The Liebe Group is committed to giving back to growers through local research and development.
Each year the group conducts multiple projects, trials and demonstrations, encompassing grower needs and industry expectation for improved production in the Liebe region.
Stubble Height Project
2021 - 2025 | GRDC
By March 2025, growers have the knowledge and understanding of how different stubble architectures contribute value to their farming system, understand the differing costs involved, can acknowledge the risk/reward profile and use this knowledge to apply the step changes required for profitability.
Soil Moisture Probe Network
2021 - 2023 | NLP & SMART FARMS
Farmers in the Northern Agricultural Region (NAR) of WA are managing increasing climatic risks and are seeking new tools that can improve in-season crop management and planning decisions. To address this, the Liebe Group proposes to implement an integrated network of soil moisture probes and weather stations in the region. This project will act as a ‘pilot’ to test the technology in our region and provide an extension platform to engage growers to increase their awareness and knowledge about how this technology could add value to their businesses.
2022 - 2023 | GGA
The objective of this project will be to critically assess the ability of modern data analytics to address farming system challenges and improve in-season decision making when faced with a variable climate. This will involve monitoring 14 paddocks that have been set up with modern soil moisture and weather monitoring technology and combining this with CSIRO technology and digital farm records to deliver decision making information to growers quickly and succinctly.
Early Sown Canola
2022 - 2023 | GRDC
The last few seasons have continued to provide early seeding opportunities, particularly in 2021 off the back of cyclone Seroja, and therefore growers want to better understand the risk and reward of going early.
The Liebe Group propose to undertake a locally relevant small plot demonstration that will investigate six different Round Up Ready canola varieties seeded at start of April. This will also be accompanied by three grower case studies to understand the decision-making process of time sowing and varietal choice.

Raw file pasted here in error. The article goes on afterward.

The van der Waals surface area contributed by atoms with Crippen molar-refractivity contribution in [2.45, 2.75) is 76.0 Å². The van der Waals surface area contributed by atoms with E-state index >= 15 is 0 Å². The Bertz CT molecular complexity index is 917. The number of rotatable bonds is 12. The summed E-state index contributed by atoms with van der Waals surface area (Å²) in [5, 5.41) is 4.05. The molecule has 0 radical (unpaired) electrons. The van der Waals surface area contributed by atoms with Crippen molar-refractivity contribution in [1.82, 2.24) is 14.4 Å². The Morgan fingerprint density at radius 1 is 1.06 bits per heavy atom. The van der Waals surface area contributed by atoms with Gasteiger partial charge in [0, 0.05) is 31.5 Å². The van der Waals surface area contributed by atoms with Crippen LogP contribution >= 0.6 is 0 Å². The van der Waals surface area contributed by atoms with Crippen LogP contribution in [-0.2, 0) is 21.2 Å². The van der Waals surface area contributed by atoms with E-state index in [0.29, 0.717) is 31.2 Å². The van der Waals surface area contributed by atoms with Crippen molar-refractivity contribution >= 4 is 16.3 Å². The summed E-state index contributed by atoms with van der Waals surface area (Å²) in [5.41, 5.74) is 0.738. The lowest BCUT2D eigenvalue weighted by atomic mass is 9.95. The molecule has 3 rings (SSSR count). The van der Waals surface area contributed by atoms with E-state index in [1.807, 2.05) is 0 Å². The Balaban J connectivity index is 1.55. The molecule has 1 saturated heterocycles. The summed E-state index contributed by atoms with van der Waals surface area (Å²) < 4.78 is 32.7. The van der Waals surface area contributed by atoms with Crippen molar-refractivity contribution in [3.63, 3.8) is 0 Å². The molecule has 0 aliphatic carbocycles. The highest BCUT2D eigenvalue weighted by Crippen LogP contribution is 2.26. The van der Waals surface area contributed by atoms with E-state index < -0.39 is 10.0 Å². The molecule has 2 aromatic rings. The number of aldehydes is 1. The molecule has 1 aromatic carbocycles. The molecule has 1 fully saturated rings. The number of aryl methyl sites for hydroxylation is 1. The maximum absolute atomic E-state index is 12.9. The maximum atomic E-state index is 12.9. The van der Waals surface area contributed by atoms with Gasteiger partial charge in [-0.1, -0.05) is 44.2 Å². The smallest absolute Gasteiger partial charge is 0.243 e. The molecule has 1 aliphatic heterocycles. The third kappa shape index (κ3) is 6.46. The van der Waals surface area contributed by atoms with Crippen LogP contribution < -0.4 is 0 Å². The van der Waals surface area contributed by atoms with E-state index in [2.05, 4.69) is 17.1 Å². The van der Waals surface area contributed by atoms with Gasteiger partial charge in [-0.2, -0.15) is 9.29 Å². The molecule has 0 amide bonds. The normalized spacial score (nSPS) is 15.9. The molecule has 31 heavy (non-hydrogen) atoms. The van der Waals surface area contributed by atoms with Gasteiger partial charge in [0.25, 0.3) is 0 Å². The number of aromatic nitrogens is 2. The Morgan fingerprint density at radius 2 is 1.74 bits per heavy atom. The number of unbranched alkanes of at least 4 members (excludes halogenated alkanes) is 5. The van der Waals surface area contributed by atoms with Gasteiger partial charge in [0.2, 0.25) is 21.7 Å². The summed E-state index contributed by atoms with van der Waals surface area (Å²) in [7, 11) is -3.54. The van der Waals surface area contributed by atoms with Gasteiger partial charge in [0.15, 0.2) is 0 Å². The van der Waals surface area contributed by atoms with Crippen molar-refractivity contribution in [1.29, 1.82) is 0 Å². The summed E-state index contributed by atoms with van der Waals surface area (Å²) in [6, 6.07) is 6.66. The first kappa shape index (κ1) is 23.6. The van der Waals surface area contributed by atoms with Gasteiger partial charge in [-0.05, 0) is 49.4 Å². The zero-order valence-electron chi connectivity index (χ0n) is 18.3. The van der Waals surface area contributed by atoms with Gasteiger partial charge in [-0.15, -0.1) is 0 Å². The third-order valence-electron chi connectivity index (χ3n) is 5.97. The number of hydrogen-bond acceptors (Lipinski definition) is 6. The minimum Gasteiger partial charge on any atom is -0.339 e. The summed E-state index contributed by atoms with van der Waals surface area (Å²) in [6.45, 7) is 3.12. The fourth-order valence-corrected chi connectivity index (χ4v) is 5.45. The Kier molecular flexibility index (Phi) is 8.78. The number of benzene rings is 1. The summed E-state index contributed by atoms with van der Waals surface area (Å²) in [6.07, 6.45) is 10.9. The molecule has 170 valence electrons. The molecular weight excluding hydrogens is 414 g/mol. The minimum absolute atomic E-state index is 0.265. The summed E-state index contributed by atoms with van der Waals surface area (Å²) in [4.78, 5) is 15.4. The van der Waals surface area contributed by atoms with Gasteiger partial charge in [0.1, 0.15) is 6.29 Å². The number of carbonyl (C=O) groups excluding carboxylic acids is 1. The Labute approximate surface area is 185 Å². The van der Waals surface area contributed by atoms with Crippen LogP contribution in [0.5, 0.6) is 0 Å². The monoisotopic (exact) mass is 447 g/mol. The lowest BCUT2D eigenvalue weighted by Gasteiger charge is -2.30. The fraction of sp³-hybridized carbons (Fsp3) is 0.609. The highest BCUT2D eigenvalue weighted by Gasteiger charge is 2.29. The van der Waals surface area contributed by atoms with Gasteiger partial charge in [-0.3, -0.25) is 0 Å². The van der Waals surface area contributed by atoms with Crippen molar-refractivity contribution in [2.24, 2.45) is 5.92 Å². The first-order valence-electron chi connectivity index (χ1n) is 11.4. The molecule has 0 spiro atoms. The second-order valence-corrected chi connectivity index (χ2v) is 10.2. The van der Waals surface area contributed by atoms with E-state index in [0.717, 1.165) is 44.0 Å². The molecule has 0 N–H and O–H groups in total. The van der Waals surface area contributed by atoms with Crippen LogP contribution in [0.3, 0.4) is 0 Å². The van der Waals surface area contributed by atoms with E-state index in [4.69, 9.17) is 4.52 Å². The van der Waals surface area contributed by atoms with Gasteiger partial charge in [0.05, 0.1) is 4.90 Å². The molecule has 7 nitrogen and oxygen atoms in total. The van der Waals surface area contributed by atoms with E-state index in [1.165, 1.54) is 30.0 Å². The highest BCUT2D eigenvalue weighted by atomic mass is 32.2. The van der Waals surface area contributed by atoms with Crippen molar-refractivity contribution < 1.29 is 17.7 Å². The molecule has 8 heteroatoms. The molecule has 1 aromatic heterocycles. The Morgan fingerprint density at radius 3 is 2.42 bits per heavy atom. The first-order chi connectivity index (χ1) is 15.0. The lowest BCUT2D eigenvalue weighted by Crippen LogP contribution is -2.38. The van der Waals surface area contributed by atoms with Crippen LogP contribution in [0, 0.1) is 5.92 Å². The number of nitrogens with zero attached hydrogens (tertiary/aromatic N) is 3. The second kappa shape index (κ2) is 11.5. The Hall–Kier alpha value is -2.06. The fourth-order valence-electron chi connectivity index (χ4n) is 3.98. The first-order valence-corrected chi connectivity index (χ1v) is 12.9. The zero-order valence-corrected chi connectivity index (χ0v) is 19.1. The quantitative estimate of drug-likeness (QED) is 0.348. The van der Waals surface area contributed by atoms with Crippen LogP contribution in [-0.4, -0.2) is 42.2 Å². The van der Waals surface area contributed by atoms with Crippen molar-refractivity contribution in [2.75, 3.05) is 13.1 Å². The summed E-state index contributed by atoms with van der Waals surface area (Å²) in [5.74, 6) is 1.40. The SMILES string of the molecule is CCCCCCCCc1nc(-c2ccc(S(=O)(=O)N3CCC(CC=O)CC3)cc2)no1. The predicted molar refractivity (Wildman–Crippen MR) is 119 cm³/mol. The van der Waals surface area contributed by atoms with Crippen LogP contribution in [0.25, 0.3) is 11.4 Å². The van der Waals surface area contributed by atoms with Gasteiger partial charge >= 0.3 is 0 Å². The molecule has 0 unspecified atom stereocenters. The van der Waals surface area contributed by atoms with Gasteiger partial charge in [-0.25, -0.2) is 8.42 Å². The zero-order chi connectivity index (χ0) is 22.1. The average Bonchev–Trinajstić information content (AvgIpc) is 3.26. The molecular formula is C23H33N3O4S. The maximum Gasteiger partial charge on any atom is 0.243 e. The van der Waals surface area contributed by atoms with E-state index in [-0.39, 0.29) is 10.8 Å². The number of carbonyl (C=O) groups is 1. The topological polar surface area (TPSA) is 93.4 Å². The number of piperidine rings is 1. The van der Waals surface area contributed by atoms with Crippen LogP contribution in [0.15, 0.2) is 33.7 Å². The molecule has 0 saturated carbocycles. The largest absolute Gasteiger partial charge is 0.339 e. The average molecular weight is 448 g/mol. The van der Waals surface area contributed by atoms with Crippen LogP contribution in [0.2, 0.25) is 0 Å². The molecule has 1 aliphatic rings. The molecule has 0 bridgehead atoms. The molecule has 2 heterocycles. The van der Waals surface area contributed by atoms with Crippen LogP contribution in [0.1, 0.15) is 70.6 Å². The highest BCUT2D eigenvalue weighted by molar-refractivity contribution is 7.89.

Diamondback Moth (DBM) Survey
2020 - 2021 | GRDC
Diamondback moth has unpredictable population dynamics with its timing and distribution difficult to determine. DBM has the ability to reproduce very fast, hence demonstrating explosive outbreak potential as has been seen in WA in some years. In order to improve timely and effective decision support for growers to manage DBM in canola crops, surveillance is being conducted throughout the five WA port zones to determine the Brassica hosts which may be present during summer and autumn and assess whether these hosts are providing a DBM reservoir bridging between growing seasons.
2022 - 2024 | DPIRD
The project will use a farming systems approach to investigate three potential new methodologies for C sequestration and nitrous oxide mitigation using crop sequencing (including summer crops, cover crops and pastures), soil C amendments and soil amelioration. These will be trialled in small to medium size plots in fully randomised designed experiments. The project aims to trial, measure and demonstrate crop sequencing and new technologies that can sequester organic carbon, mitigate greenhouse gas emissions and improve soil fertility in crop production systems that have traditionally struggled to accumulate carbon.